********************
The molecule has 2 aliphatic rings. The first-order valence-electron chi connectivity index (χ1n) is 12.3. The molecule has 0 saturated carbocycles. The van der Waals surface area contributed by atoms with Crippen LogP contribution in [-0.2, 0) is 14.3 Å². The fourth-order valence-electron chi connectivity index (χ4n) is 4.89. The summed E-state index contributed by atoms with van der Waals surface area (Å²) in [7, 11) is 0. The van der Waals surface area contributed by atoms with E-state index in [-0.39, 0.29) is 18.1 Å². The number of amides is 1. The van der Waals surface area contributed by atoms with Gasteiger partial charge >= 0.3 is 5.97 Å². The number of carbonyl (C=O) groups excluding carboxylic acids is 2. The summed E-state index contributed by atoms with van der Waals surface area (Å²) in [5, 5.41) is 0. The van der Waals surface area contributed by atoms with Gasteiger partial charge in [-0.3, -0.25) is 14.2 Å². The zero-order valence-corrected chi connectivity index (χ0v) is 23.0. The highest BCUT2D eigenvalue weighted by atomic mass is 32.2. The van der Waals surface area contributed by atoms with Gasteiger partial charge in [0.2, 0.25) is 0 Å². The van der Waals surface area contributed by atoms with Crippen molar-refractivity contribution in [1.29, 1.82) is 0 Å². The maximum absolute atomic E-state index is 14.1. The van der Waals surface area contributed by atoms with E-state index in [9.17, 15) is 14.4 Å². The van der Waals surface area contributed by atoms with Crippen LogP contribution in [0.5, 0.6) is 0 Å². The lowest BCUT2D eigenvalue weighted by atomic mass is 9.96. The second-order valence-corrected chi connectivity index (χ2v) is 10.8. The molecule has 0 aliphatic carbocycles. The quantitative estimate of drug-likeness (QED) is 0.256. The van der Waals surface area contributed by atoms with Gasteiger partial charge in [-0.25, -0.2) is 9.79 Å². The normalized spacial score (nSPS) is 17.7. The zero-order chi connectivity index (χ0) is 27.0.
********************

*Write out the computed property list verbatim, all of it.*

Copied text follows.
The molecule has 2 aliphatic rings. The first-order valence-electron chi connectivity index (χ1n) is 12.3. The molecule has 0 saturated carbocycles. The van der Waals surface area contributed by atoms with Crippen LogP contribution in [-0.2, 0) is 14.3 Å². The fourth-order valence-electron chi connectivity index (χ4n) is 4.89. The summed E-state index contributed by atoms with van der Waals surface area (Å²) in [7, 11) is 0. The van der Waals surface area contributed by atoms with E-state index in [-0.39, 0.29) is 18.1 Å². The number of amides is 1. The van der Waals surface area contributed by atoms with Gasteiger partial charge >= 0.3 is 5.97 Å². The number of carbonyl (C=O) groups excluding carboxylic acids is 2. The summed E-state index contributed by atoms with van der Waals surface area (Å²) in [5, 5.41) is 0. The van der Waals surface area contributed by atoms with Gasteiger partial charge in [-0.3, -0.25) is 14.2 Å². The zero-order valence-corrected chi connectivity index (χ0v) is 23.0. The highest BCUT2D eigenvalue weighted by atomic mass is 32.2. The van der Waals surface area contributed by atoms with Gasteiger partial charge in [0.2, 0.25) is 0 Å². The van der Waals surface area contributed by atoms with Crippen molar-refractivity contribution in [1.29, 1.82) is 0 Å². The maximum absolute atomic E-state index is 14.1. The van der Waals surface area contributed by atoms with E-state index in [9.17, 15) is 14.4 Å². The van der Waals surface area contributed by atoms with Crippen LogP contribution in [0.5, 0.6) is 0 Å². The lowest BCUT2D eigenvalue weighted by atomic mass is 9.96. The second-order valence-corrected chi connectivity index (χ2v) is 10.8. The molecule has 0 aliphatic carbocycles. The quantitative estimate of drug-likeness (QED) is 0.256. The van der Waals surface area contributed by atoms with Gasteiger partial charge in [-0.25, -0.2) is 9.79 Å². The normalized spacial score (nSPS) is 17.7. The zero-order chi connectivity index (χ0) is 27.0.